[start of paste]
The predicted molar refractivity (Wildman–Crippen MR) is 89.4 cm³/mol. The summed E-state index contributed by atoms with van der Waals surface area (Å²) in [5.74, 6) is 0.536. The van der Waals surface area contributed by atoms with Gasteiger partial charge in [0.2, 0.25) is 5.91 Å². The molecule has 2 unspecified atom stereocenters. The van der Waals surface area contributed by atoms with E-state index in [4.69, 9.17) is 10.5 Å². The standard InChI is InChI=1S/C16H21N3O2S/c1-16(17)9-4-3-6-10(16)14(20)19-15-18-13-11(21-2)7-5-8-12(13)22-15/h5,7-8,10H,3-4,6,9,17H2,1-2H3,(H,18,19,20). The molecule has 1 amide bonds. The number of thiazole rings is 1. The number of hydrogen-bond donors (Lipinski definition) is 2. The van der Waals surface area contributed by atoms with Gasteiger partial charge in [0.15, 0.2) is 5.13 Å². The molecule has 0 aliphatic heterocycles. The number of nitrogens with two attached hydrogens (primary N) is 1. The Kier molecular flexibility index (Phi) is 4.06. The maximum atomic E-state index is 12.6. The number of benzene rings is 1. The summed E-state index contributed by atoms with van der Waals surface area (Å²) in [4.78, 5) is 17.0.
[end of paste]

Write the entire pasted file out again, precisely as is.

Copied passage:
The predicted molar refractivity (Wildman–Crippen MR) is 89.4 cm³/mol. The summed E-state index contributed by atoms with van der Waals surface area (Å²) in [5.74, 6) is 0.536. The van der Waals surface area contributed by atoms with Gasteiger partial charge in [0.2, 0.25) is 5.91 Å². The molecule has 2 unspecified atom stereocenters. The van der Waals surface area contributed by atoms with E-state index in [4.69, 9.17) is 10.5 Å². The standard InChI is InChI=1S/C16H21N3O2S/c1-16(17)9-4-3-6-10(16)14(20)19-15-18-13-11(21-2)7-5-8-12(13)22-15/h5,7-8,10H,3-4,6,9,17H2,1-2H3,(H,18,19,20). The molecule has 1 amide bonds. The number of thiazole rings is 1. The number of hydrogen-bond donors (Lipinski definition) is 2. The van der Waals surface area contributed by atoms with Gasteiger partial charge in [0.15, 0.2) is 5.13 Å². The molecule has 0 aliphatic heterocycles. The number of nitrogens with two attached hydrogens (primary N) is 1. The Kier molecular flexibility index (Phi) is 4.06. The maximum atomic E-state index is 12.6. The number of benzene rings is 1. The summed E-state index contributed by atoms with van der Waals surface area (Å²) in [4.78, 5) is 17.0.